We were privileged to help distribute some essential foodstuffs to two local families in the slums, and were invited into their homes. By the time we came to the end of our placement it was literally tears all round, even from all the adults. The connections we had made with everyone there were tangible and so rewarding. Moreover, that was without the aid of much shared language!
Teaching students at a Mongolian secondary school
Our afternoon placement brought us into contact with Mongolian teenagers, and how impressed we were! We taught English to older girls at a local secondary school. In many ways, this was a much more challenging prospect – how to make English fun, understandable and useful without a traditional classroom situation (which we did not want). A combination of teams to rival one another with word games, setting a small homework task each night picked at random by everyone, looking at and then talking about our UK photos and a whole variety of other things we came up with helped to make the sessions fun and, we hope, useful.
We culminated our time there by splitting in to two groups, and each performed a short play from fun scripts we had taken with us. We practised during the week and it was so heartening to see the Mongolian girls throw themselves into the activity with huge amounts of enthusiasm. A trait we saw often! Once again, there were tears as we parted, and much swopping of Facebook addresses!
Support from Projects Abroad
The Projects Abroad team met us at the airport at 1:30 am full of smiles and welcome. An incredibly heartening start after a long journey, due to delays. We were taken to a delightful small hostel where we had the whole place to ourselves, which made us feel at home immediately. From the very first day, our support quite literally could not have been better.
Our main Projects Abroad Mongolia contact and our two other support staff, did quite literally absolutely everything they could to make our stay easy, enjoyable, stimulating and any other adjective you can think of! They were wonderful. They took us to eat at a vast variety of places; we went to the amazing Bogd Khan memorial, the Zaisan memorial, a fantastic cultural concert, and karaoke! We visited the magnificent Ghengis Khan memorial; journeyed out to the Terelj National Park and had a picnic by the river, before climbing the Monks Cave, visiting a nomadic horse encampment, and then finally staying overnight in a traditional ger – the Mongolian tents which are beautifully decorated. We even tried fermented mares milk. Delicious! That evening we climbed up through wild flower meadows to the Buddhist monastery and took part in the prayers with all the local people. Just another example of the stupendous contrasts that this country has to offer.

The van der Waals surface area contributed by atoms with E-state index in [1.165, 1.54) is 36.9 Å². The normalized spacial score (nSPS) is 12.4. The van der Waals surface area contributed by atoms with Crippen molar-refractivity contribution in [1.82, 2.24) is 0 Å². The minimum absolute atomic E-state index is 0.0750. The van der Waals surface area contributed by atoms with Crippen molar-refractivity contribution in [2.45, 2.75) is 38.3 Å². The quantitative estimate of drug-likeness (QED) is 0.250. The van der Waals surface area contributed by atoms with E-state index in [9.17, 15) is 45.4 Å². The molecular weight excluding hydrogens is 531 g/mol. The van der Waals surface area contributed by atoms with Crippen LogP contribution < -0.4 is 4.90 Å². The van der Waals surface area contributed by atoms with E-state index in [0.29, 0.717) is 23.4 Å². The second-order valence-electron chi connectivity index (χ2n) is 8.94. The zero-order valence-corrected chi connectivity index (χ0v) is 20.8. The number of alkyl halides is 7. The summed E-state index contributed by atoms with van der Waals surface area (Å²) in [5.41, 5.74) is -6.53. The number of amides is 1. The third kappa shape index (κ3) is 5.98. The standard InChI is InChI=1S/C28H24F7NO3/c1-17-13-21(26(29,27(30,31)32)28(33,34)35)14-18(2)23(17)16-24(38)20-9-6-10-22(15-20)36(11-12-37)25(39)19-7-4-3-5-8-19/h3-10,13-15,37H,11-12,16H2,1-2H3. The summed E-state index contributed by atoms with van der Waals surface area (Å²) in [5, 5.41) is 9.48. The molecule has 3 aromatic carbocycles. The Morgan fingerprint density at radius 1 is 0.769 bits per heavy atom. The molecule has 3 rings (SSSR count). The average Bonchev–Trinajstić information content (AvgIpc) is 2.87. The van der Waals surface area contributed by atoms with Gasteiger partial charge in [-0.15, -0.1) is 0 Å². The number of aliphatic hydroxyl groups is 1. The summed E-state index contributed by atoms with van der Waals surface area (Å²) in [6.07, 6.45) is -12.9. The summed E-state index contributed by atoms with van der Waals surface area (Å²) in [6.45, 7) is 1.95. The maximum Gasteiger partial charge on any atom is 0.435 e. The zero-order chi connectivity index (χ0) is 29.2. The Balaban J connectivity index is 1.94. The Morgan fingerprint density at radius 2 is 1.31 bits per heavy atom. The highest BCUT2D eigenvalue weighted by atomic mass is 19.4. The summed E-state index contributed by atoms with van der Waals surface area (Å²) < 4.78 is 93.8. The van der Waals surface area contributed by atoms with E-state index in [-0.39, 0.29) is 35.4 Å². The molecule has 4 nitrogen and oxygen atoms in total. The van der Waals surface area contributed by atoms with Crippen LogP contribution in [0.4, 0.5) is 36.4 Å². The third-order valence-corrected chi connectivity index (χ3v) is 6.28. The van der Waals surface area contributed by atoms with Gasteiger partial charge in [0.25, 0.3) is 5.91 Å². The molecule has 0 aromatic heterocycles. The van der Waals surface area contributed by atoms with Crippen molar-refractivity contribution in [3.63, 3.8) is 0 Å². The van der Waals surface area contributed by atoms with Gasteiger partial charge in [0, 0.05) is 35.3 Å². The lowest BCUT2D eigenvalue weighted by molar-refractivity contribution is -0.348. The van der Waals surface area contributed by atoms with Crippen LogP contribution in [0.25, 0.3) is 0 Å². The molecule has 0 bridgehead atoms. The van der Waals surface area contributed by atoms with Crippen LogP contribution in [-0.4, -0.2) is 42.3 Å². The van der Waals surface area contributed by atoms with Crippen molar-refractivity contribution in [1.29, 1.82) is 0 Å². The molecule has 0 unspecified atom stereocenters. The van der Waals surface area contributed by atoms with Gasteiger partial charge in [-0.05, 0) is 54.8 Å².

Another highlight for us was visiting the Children’s International Centre, and meeting up with fellow Girl Guides. Projects Abroad facilitated all of this for us. We finished our time there with ice-skating and a visit to a modern shopping centre. We were given a taste of all that Mongolia has to offer by a group of three women with indefatigable energy, patience, kindness and an enthusiasm for life. We could not have asked for more.
Would I do it again? Tomorrow, without a second though!